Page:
Tag Archives: Debugging

Tech Friday: Debugging the WordPress White Screen of Death

motor-1381998_1280Problem: I attempted to change a password for a user of the WordPress web site. I got into the administrator’s dashboard, choose “Users”, found the person’s entry, changed their password, clicked on “save changes” and Poof! I get a blank screen.


It turns out there is a name for such screens, and the name is called the WordPress White Screen of Death, or WSOD.

There are a ton of possible causes for this, but many of them relate to a problem with PHP code located someplace  within WordPress, or within WordPress plugins. Since the WSOD is just that…it doesn’t show any kind of detailed error message, one approach to finding the problem is to enable error checking and display at the PHP level. This is a quick entry in the WordPress wp-config.php file located in the root WordPress directory.  Here’s the file as it shows up in FileZilla.


And here is the contents of the file as displayed in Notepad++


The trick is simply to change false to true to enable the display of error codes.  And sure enough,  once I did that and retried the password change operation I saw the following message:

Fatal error: Call to undefined function curl_init() in /var/www/html/wordpress/wp-content/plugins/gmail-smtp/class.phpmaileroauthgoogle.php on line 171

This was an indication that a plugin which I had added was causing the error. Once I removed the plugin, I could change my user’s password without problems and the WSOD was banished, at least for now.

Test PowerShell scripts with VirtualBox

I’m at the point where I am going to deploy some PowerShell scripts to my end-users, and I want to test the scripts on a fresh installation of Windows before trying them on the user’s workstations.

I use VirtualBox to create virtual machines for Powershell testing. Virtual box works on Linux, Mac and Windows host machines. My 8 gig Win 7 box works fine with one or two “guest OS’s”. On my 4 gig (ancient) iMac, it works, but its pretty slow.

One thing that I find amazing, is you have to run updates on all those Windows Virtual machines. Don’t expect to be fully productive on Tuesdays or Wednesdays, when Microsoft sends out Windows updates. It isn’t unusual for updates to run for an hour or more.

Be sure to install the VirtualBox “guest additions” within your Windows VM, once you’ve got your Windows VM up and running. You may also want to change the network settings to “bridged”, so that your VM is on the same network subnet as your host machine.

One other disconcerting thing; your Windows 7 desktop may come up with a black background depending on whether you are running the aero interface and other such fripperies. You can turn all this stuff on if you want; but it will slow down the performance.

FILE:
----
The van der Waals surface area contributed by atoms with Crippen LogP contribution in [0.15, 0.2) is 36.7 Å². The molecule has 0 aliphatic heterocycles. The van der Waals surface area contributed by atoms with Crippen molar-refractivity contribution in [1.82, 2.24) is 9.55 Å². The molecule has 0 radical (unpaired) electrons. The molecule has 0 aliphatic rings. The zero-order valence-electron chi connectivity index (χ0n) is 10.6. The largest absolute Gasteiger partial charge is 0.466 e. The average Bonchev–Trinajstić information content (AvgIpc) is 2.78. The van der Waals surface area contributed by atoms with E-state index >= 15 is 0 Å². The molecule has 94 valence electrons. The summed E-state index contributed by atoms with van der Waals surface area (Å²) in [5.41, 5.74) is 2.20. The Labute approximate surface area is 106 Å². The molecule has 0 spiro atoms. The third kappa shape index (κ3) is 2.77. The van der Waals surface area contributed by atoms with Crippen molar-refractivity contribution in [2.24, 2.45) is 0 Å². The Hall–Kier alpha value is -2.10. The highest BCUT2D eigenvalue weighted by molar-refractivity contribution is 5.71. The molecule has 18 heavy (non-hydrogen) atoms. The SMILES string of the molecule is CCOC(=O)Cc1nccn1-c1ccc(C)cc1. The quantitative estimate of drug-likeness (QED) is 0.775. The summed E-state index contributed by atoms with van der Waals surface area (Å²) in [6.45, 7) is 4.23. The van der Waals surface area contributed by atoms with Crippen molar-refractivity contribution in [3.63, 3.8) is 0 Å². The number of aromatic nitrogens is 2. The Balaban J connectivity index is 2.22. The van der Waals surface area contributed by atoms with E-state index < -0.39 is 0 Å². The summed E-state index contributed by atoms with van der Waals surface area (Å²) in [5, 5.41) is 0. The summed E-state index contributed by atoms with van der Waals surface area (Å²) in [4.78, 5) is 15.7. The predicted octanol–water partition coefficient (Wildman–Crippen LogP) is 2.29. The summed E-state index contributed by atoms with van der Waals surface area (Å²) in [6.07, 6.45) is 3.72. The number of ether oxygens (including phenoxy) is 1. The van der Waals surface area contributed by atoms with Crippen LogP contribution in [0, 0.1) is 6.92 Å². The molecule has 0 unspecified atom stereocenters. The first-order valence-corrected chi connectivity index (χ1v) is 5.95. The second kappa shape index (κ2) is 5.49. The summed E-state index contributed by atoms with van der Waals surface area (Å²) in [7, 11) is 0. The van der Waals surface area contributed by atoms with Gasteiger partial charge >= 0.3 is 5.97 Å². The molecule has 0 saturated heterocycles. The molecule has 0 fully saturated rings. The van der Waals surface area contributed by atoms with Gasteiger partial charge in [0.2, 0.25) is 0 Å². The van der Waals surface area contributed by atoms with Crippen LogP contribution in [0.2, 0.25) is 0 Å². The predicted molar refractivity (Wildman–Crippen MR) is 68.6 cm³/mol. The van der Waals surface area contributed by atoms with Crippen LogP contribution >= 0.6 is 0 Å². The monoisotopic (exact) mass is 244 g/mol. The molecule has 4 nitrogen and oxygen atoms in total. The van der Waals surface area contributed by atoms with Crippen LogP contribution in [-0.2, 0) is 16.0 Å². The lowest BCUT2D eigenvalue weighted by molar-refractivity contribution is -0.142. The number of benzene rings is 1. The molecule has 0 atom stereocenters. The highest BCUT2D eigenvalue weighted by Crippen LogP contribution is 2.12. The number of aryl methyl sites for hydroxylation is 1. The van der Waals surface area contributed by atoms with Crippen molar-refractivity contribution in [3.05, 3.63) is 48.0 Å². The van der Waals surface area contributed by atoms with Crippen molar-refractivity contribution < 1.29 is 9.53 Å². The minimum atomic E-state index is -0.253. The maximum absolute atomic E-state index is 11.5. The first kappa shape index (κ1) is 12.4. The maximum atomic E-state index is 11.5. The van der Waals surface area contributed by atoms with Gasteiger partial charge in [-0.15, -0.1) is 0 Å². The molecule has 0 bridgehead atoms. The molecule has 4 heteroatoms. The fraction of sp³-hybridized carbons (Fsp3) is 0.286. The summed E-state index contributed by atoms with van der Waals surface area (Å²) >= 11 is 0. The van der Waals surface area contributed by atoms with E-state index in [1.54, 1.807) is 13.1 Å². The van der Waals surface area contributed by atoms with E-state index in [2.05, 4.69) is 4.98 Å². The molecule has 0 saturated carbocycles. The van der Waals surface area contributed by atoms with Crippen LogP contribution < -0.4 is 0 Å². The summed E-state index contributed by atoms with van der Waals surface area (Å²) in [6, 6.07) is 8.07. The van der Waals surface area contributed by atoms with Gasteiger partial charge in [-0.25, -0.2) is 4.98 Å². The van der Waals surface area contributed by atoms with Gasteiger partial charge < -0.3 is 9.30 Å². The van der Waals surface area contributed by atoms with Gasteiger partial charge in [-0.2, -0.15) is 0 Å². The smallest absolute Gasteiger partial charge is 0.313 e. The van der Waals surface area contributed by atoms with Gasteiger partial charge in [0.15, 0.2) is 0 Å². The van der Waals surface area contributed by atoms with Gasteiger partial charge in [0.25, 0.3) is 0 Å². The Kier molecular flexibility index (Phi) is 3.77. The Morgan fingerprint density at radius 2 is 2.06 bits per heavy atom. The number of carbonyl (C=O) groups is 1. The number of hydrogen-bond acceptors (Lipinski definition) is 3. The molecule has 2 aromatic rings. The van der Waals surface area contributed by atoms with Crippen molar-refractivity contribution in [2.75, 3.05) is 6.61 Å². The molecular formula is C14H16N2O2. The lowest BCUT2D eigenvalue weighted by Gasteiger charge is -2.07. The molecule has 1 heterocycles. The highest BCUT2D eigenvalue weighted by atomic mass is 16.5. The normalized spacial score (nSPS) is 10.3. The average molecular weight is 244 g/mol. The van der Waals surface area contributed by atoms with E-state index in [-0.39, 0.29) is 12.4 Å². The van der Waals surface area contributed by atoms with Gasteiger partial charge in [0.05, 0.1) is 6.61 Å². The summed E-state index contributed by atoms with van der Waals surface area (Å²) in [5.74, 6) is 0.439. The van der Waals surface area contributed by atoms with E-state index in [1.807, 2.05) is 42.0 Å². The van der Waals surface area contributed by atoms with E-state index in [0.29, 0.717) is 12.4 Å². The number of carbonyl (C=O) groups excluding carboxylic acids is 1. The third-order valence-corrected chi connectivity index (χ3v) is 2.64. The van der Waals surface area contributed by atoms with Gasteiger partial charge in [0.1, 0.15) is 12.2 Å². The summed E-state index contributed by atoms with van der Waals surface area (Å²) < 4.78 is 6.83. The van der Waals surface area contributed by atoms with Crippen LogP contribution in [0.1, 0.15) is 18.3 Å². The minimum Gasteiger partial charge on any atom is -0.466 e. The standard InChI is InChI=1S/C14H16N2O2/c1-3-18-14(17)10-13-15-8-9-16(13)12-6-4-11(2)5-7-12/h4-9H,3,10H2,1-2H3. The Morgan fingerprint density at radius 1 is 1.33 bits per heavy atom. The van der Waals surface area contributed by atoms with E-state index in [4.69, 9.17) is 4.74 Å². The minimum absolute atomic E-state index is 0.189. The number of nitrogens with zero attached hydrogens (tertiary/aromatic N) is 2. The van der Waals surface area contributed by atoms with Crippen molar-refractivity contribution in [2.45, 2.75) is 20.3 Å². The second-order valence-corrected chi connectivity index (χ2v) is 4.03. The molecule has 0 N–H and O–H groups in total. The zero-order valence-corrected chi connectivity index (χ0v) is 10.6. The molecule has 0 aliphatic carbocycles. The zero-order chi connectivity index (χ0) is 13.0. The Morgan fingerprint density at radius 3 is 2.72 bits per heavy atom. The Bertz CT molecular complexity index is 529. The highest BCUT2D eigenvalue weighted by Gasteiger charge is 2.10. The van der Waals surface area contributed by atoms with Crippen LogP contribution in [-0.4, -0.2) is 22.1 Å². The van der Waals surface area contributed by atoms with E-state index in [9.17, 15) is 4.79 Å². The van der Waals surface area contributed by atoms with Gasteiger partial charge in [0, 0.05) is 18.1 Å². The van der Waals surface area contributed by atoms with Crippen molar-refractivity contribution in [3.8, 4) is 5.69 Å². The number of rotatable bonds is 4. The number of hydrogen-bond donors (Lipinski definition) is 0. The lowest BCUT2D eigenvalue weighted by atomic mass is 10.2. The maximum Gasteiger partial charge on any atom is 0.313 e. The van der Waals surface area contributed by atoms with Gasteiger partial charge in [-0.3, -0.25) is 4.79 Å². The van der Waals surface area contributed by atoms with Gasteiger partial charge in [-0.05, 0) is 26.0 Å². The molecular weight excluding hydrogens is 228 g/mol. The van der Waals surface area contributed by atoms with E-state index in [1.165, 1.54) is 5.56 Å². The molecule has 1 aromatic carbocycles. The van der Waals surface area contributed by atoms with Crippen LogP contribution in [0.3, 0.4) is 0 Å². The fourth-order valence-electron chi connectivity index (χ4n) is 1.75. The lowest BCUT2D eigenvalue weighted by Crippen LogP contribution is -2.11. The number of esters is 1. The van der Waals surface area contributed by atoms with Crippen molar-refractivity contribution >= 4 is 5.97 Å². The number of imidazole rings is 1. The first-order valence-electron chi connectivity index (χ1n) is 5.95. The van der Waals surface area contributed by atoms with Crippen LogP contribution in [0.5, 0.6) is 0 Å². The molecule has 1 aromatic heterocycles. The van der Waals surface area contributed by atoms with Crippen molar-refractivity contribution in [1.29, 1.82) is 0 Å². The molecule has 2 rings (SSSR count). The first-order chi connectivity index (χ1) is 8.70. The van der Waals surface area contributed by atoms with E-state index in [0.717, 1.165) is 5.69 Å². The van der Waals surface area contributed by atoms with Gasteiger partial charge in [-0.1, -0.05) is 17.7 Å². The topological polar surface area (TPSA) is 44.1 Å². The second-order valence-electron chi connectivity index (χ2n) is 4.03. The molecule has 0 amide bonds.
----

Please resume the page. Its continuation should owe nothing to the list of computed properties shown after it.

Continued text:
More details on setting up VirtualBox are located  here and here.


If you have installed Windows 7, you may find that it has come with Powershell V.2 out of the box. You can test that by starting a PowerShell session from the command box (just type Powershell.exe).  Once Powershell is up, issue the following command at the prompt:

get-host | select-object version 

If it isn’t 4.0 or later, download the latest version of the Windows Management Framework from Microsoft.

Debugging in PowerShell

The PowerShell integrated scripting environment (ISE) has many of the trappings of a full-fledged programming GUI, including a capability for debugging with breakpoints. There is a TechNet article on debugging from which this discussion is cribbed.  The ISE has a subset of the command-driven breakpoint capability, in that it only allows the setting of line breakpoints. In the command environment, you can also set variable breakpoints, which execute when the value of a variable changes, and command breakpoints, which execute when a certain command is reached.

Breakpoints can only be set for a script that has been saved.

In the ISE window a breakpoint can be set from the debug menu, (Toggle Breakpoint)  or by pressing F9 when the cursor is on the line that you want to use for the breakpoint.  Once set, the line will be highlighted.

After setting a least one breakpoint, you can run the single-stepper. This executes the script one line at time.

Step Into: Executes the current statement and stop at the next statement. If the statement is a function or script, it goes into the function or script and then stops.  F11

Step Over: Execute the current statement and stop at the next statement.  If the statement calls a function or script, it executes the function or script and then returns to the next statement in the original script. F10

Step Out: Executes the current function and then returns to the level above in the call stack. If there are statements remaining in the sub-function, those are executed before the return. Essentially this is something like “finish running this function, and return…”

Continue: Execute to the next breakpoint without single-stepping.

What I’ve been doing as I’ve been learning PowerShell is single stepping through a script, which allows me to look at the effect of a single statement before moving on to the next statement.  This involves setting a breakpoint a the top of the script, and then hitting F11 to toggle through the script.

Calling sub-scripts.

Scripts can be called from other scripts using the Invoke-Expression commandlet.  Example:

Invoke-Expression -Command ./PSFTPDEMO.ps1

If the subscript is located in the current working directory, or within the same directory as the main script, it needs to be prefaced with the ./ path as shown above.

The subscript inherits all variables from the main script unless those variables are declared private in the main script.